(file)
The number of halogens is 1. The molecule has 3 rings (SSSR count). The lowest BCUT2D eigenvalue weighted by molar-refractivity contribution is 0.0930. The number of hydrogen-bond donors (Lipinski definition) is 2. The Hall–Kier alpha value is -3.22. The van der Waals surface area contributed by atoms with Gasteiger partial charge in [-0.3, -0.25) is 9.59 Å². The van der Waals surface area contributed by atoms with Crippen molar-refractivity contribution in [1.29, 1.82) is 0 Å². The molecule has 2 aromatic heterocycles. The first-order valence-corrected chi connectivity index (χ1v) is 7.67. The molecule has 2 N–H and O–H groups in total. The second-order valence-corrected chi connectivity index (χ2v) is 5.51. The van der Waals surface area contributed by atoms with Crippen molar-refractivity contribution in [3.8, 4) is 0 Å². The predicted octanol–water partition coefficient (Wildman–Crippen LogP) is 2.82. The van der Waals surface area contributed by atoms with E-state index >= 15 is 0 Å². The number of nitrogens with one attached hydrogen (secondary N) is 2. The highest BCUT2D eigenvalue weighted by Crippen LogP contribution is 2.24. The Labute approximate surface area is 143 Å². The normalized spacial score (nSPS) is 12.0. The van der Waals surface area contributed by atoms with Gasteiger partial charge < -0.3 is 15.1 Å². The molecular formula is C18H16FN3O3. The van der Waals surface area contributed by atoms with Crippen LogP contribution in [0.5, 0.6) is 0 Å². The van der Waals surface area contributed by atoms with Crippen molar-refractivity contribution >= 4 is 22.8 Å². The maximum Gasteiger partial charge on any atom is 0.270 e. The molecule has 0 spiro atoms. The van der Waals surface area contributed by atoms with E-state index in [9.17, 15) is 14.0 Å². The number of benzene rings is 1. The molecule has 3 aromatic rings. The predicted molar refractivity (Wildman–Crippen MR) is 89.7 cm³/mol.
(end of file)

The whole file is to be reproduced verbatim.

The number of halogens is 1. The molecule has 3 rings (SSSR count). The lowest BCUT2D eigenvalue weighted by molar-refractivity contribution is 0.0930. The number of hydrogen-bond donors (Lipinski definition) is 2. The Hall–Kier alpha value is -3.22. The van der Waals surface area contributed by atoms with Gasteiger partial charge in [-0.3, -0.25) is 9.59 Å². The van der Waals surface area contributed by atoms with Crippen molar-refractivity contribution in [1.29, 1.82) is 0 Å². The molecule has 2 aromatic heterocycles. The first-order valence-corrected chi connectivity index (χ1v) is 7.67. The molecule has 2 N–H and O–H groups in total. The second-order valence-corrected chi connectivity index (χ2v) is 5.51. The van der Waals surface area contributed by atoms with Crippen molar-refractivity contribution in [3.8, 4) is 0 Å². The predicted octanol–water partition coefficient (Wildman–Crippen LogP) is 2.82. The van der Waals surface area contributed by atoms with E-state index >= 15 is 0 Å². The number of nitrogens with one attached hydrogen (secondary N) is 2. The highest BCUT2D eigenvalue weighted by Crippen LogP contribution is 2.24. The Labute approximate surface area is 143 Å². The normalized spacial score (nSPS) is 12.0. The van der Waals surface area contributed by atoms with Gasteiger partial charge < -0.3 is 15.1 Å². The molecular formula is C18H16FN3O3. The van der Waals surface area contributed by atoms with Crippen LogP contribution in [0.5, 0.6) is 0 Å². The van der Waals surface area contributed by atoms with Crippen molar-refractivity contribution >= 4 is 22.8 Å². The maximum Gasteiger partial charge on any atom is 0.270 e. The molecule has 0 spiro atoms. The van der Waals surface area contributed by atoms with E-state index in [9.17, 15) is 14.0 Å². The number of benzene rings is 1. The molecule has 3 aromatic rings. The predicted molar refractivity (Wildman–Crippen MR) is 89.7 cm³/mol.